CSS Grids & Responsive Frameworks

Posted on by KrooKedUK

I require a fairly robust grid for Responsify.it and I am still in the process of deciding if I should use an existing framework (possibly one listed in this post) or roll my own solution. All of these frameworks have their benefits, but they also lock you into working in a certain way. I suppose I could modify a framework/grid to suit my needs, but then I could just as easily start from scratch. I’m going to take a look at some Responsive Frameworks & CSS Grids to see if I can find anything suitable.

One gripe I have with CSS grids is unsemantic classes like grid-x or 6col. This is something I can live with though, but Responsive design has created a new problem in this area. Class names like grid-6 or col3 are no longer relevant when describing responsive layouts. For example say we have a normal element which takes up 6 columns of our page, called grid-6, this is fine and describes the element accurately enough in structural terms, but say we want to create a 1 column layout for a mobile device, then the class grid-6 loses all meaning in our markup because we have changed its context. This will bother some and others won’t give it a second thought, but thankfully there is a grid system which provides a solution, Semantic.gs which I will have a look at later in this post.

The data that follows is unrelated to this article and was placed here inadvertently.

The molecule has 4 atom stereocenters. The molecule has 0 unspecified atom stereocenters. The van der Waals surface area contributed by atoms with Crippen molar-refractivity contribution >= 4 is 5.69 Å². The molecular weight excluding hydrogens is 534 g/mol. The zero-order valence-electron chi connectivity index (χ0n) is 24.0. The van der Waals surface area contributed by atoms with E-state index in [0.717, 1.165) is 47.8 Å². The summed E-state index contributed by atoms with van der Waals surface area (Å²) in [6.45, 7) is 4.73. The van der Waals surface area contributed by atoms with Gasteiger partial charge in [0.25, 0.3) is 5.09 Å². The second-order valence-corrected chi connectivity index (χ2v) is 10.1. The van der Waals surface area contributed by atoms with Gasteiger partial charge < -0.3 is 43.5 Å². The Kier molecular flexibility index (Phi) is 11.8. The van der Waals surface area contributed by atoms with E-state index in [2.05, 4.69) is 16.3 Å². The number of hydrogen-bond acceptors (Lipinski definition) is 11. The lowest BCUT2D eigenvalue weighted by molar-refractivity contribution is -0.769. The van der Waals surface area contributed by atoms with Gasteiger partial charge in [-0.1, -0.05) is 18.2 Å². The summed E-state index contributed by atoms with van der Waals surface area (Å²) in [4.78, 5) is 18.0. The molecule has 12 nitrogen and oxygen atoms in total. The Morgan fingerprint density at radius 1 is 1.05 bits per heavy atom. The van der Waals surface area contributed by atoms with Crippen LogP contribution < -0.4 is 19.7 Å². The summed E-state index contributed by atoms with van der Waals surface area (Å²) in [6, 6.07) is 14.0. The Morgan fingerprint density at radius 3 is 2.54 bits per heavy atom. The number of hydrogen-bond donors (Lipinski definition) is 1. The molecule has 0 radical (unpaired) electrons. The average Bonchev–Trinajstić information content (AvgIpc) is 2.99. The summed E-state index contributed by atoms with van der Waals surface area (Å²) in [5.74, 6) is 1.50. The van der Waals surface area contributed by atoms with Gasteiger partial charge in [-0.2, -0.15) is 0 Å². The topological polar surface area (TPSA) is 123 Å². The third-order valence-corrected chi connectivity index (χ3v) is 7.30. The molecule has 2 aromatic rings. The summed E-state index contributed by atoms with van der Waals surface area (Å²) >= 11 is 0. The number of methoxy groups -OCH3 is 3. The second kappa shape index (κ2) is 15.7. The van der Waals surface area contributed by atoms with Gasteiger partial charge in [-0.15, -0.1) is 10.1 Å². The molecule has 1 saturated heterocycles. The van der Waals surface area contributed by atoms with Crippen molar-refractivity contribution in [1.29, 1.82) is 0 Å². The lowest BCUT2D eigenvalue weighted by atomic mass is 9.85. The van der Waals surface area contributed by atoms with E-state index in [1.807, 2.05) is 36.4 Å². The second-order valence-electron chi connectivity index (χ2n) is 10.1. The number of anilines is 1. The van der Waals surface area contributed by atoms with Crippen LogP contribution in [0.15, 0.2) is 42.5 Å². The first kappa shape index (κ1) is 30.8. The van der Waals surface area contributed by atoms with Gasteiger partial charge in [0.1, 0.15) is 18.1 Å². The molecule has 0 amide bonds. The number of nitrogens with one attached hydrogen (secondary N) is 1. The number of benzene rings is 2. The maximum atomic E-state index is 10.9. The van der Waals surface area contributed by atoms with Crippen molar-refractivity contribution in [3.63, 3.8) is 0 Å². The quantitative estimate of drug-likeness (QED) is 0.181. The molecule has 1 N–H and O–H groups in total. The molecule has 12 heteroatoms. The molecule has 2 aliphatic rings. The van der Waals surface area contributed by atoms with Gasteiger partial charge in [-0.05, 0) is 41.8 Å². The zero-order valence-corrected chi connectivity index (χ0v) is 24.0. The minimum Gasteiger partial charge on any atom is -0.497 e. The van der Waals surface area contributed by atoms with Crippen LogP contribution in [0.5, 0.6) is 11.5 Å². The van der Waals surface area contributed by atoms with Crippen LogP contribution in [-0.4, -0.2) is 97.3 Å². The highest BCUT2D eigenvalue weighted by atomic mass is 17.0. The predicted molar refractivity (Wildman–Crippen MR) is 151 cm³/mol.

Setting aside what I said above, I realise CSS frameworks can offer many benefits, including:

  • Being able to quickly prototype to show a client something functional and tangible.
  • The structure of the site will be well organised, although this should be true even when you aren’t using a framework.
  • Those new to web design, can play around with these frameworks to gain a better understanding of how CSS works.

Let’s take a look at the Frameworks


Foundation Grid Framework

The Foundation framework, true to it’s word includes much more than a grid, there are buttons, forms, and loads of UI elements like tabs, alerts, navigation bars, pagination and a lot more. This is definitely a feature packed framework, but I expect no less from the creators, Zurb.

Here is an overview about the grid from their well written documentation:

The grid is built around three key elements: containers, rows, and columns. Containers create base padding for the page; rows create a max-width and contain the columns; and columns create the final structure. Everything on your page that you don’t give a specific structural style to should be within a container, row and column.

What you need to know is that columns don’t have a fixed width: they can vary based on the resolution of the screen, or the size of the window (try scaling down this window to see what we mean). Design with that in mind.